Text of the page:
MINSK (Dispatches) -- President Alexander Lukashenko of Belarus was sworn in for a sixth term on Wednesday after an election that the West has characterized as rigged and lent weight to a spate of riots.
The ceremony was held without prior announcement following Lukashenko’s landslide victory in the Aug. 9 election.
The Western-backed opposition, which has staged more than six weeks of mass protests demanding his resignation, denounced the inauguration as illegitimate and called for more demonstrations on Wednesday evening.
The United States and European Union are drawing up sanctions against officials involved in the election and the security forces trying re-establish calm.
The official news agency Belta said Lukashenko placed his right hand on a copy of the constitution and swore the oath of office at a ceremony attended by several hundred people.
The 66-year-old leader said the country needed safety and consensus "on the brink of a global crisis”, an apparent reference to the COVID-19 pandemic. "I cannot, I have no right to abandon the Belarusians,” he said.
Rumors had swept Minsk that the 66-year-old leader was preparing for a snap inauguration ceremony when a motorcade swept through the center of the capital earlier on Wednesday.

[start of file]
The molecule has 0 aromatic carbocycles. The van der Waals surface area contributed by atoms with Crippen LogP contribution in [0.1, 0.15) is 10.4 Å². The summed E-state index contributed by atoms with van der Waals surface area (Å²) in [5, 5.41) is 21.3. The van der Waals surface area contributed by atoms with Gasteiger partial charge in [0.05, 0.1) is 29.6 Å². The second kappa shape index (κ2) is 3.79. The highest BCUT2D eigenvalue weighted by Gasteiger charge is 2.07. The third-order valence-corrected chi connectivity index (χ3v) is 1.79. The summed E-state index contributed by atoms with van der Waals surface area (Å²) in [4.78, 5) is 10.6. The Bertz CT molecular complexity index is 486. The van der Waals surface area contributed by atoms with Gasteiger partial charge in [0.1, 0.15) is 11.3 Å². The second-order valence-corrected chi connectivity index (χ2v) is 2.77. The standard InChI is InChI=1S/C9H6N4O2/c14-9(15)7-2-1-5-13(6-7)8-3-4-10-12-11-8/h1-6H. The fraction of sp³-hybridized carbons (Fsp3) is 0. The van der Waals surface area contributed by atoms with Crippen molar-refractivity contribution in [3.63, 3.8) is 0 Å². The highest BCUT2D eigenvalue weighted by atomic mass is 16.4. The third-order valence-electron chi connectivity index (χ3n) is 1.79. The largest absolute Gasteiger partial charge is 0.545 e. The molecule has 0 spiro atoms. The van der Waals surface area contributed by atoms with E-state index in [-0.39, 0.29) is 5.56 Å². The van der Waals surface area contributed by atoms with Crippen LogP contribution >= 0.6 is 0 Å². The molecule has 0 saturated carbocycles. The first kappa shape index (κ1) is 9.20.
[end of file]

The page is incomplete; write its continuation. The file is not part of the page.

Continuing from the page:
Germany reiterated that it did not recognize Lukashenko as president and called for EU sanctions to be agreed as soon as possible.
Lukashenko, taking the oath for a new five-year term, promised to "faithfully serve the people of the Republic of Belarus, respect and protect the rights and freedoms of the person and of the citizen” and defend the constitution.
He has so far withstood the riots with backing from his ally, President Vladimir Putin of Russia.
Despite its population of only 9.5 million, Belarus matters to Russia as a buffer state against NATO and a conduit for Russian exports of oil and gas.
At a summit last week, Putin granted Lukashenko a $1.5 billion loan, and the two countries are holding "Slavic Brotherhood” defence exercises in Belarus.
As part of those drills, Russian paratroopers parachuted into Belarus on Wednesday.
Kremlin spokesman Dmitry Peskov said the swearing-in was "absolutely the sovereign decision of the Belarusian leadership”. Asked if Putin was invited, he said it looked as though the presence of foreign leaders had not been envisaged.
The United Nations agreed last week to step up monitoring of reported human rights abuses in Belarus. Belarus authorities have said the police are humane and professional.